We talk a lot about 'saving lives', but we shouldn't -- it's really quite misleading. At best, we may save a few decades of someone's life. Death is never banished; merely postponed. "Reducing" the number of deaths in the world is not a coherent goal: we know there will be exactly one for each life, and there's no changing that (modulo immortality research). What we really mean here is that we aim to extend life. It's worth being clear on this, since not all life-extensions are equal, but a rhetorical focus on 'death' [or 'life-saving'] occludes this fact.
It's an obvious point, but one that seems unjustly neglected in the bioethics literature. It seems very common for bioethicists to want to balance the two goals of (1) saving the most lives and (2) maximizing life-years (see, e.g., Kerstein & Bognar). But "saving the most lives" is not, strictly speaking, a coherent goal (especially when contrasted with the goal of extending people's lives as much as possible); talking this way gives an unwarranted rhetorical glow to what actually amounts to simply distributing life-years across a greater number of people. And I don't see any good reason to take that as an ultimate goal.
To bring this out, consider a case where you can either extend a 30 year old's life by three decades, or three 70 year olds' lives by one decade each. The two options are equivalent in terms of total life-years gained. So if "saving the most lives" is taken as a distinct goal on top of that, then it would seem to follow that (all else equal) we should prefer to aid the three elderly patients. But that strikes me as precisely the wrong result. Partly, I think, because not all else is equal: Those earlier years of life are more significant in welfare terms, and prioritarians should, if anything, give priority to those who have lived less over those who have lived longer.
But even so far as distribution per se is concerned: Those skeptical of utilitarian aggregation generally see a big impact to one individual as more morally significant than widely distributed welfare impacts. (As a limiting case, compare the previous options to that of extending life by a single day for each of 11000 patients, or a second for a billion people, etc.) So this points in the very opposite direction: Holding fixed the number of life-years saved, perhaps we should prefer to see this benefit distributed across a smaller number of people rather than being excessively "diluted" across a large number of people.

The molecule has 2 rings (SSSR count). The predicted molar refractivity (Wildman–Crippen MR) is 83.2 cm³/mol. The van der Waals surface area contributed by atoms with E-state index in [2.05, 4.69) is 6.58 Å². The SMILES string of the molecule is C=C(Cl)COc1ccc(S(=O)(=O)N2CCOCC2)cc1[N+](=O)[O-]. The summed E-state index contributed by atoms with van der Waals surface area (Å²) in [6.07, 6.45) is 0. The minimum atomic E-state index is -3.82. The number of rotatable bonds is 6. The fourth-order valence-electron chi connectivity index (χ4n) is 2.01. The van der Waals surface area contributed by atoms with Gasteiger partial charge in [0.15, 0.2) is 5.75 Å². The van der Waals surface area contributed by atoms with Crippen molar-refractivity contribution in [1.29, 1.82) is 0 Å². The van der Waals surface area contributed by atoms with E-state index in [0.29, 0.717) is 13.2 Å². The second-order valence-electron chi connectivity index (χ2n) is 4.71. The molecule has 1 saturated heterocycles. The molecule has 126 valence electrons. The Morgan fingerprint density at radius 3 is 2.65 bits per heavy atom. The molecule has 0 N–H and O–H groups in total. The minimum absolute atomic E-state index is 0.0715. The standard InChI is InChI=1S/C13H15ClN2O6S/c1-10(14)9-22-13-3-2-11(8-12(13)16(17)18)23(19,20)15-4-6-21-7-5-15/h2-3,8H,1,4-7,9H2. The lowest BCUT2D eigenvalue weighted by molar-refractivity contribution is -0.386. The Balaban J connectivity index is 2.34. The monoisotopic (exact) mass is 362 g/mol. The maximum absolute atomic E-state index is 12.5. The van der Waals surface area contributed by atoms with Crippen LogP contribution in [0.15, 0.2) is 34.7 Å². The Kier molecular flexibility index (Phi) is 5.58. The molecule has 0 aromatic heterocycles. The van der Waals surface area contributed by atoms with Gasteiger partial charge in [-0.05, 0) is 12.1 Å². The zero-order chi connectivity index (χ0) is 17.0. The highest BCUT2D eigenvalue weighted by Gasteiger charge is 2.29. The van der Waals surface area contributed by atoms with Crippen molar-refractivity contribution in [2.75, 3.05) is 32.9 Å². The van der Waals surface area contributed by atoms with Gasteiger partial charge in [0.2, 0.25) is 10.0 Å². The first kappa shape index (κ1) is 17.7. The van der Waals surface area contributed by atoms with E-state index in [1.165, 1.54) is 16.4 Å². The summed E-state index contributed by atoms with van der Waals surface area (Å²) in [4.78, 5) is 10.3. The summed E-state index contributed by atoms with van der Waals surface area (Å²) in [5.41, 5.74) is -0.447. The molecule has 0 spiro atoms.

(For the record, I actually think it'd be a mistake to hold to any such general "distributive" principle. Distribution matters insofar as it affects welfare, but the effect is not constant: A decade of life may be more than ten times the significance of one year, insofar as the greater time period enables one to realize distinctive new values in their life. On the other hand, a century of life-extension may be of less than ten times the value of a decade of extension, insofar as one can achieve central life goals in the shorter period, and these values are not susceptible to simple repetition.)
Perhaps the most friendly case for my opponents here is one where you can either extend a 70 y/o's life by 15 years, or else extend his life by 10 years and then some other 80 y/o's life by 5 years. I personally don't see any intuitive moral difference between these two options. But I could imagine someone arguing, "We've already helped the first guy, so isn't it fairer to help the other guy instead?" I'm dubious. (I don't see why having obtained needed aid in the past would make an innocent sufferer any less deserving of aid in the future.) Maybe, as a mere tie-breaker in this sort of case, one could appeal to "fairness" in this way. But even if that's right -- and it's far from clear to me that it is -- the weight of this consideration is clearly extremely weak, so I certainly don't see any grounds for treating "saving lives" (i.e. "distributing life-extension amongst more patients rather than fewer") as a significant goal on a par with maximizing welfare (via QALYs or similar estimates).
Conclusion: There's nothing particularly desirable about distributing some fixed number of additional life-years across more rather than fewer patients. So once we understand that this is what a goal of "saving more lives" (in contrast to maximizing life-years) amounts to, we should no longer see "saving more lives" as a proper goal (to be balanced against, and sometimes override, maximizing welfare) for guiding resource-allocation decisions.
Of course, loose talk of "saving lives" is harmless in many contexts. In particular, when everyone involved is relevantly similar in terms of their age, etc., then "saving more lives" will reliably coincide with "maximizing QALYs", or doing the most good. But in the context of bioethics and the allocation of scarce medical resources, this coincidence often breaks down -- and when it does, it's simply a mistake to continue to think in terms of "saving lives". It encourages conceptual confusion that can lead to serious moral errors.
[In particular, bioethicists of an "egalitarian" bent often seem to think that the way to treat people as equals is to give them equal priority for "life-saving" treatment. But once we remember that "life-saving" is really just "life-extension", then it becomes obvious that you don't treat people as equals by ignoring how much life-extension they each stand to gain. Put another way: One does not show equal concern towards two people by being indifferent to whether one receives a papercut or the other is beheaded. We should prefer to prevent the greater harm, and nothing in the idea of "treating people as equals" warrants thinking otherwise.]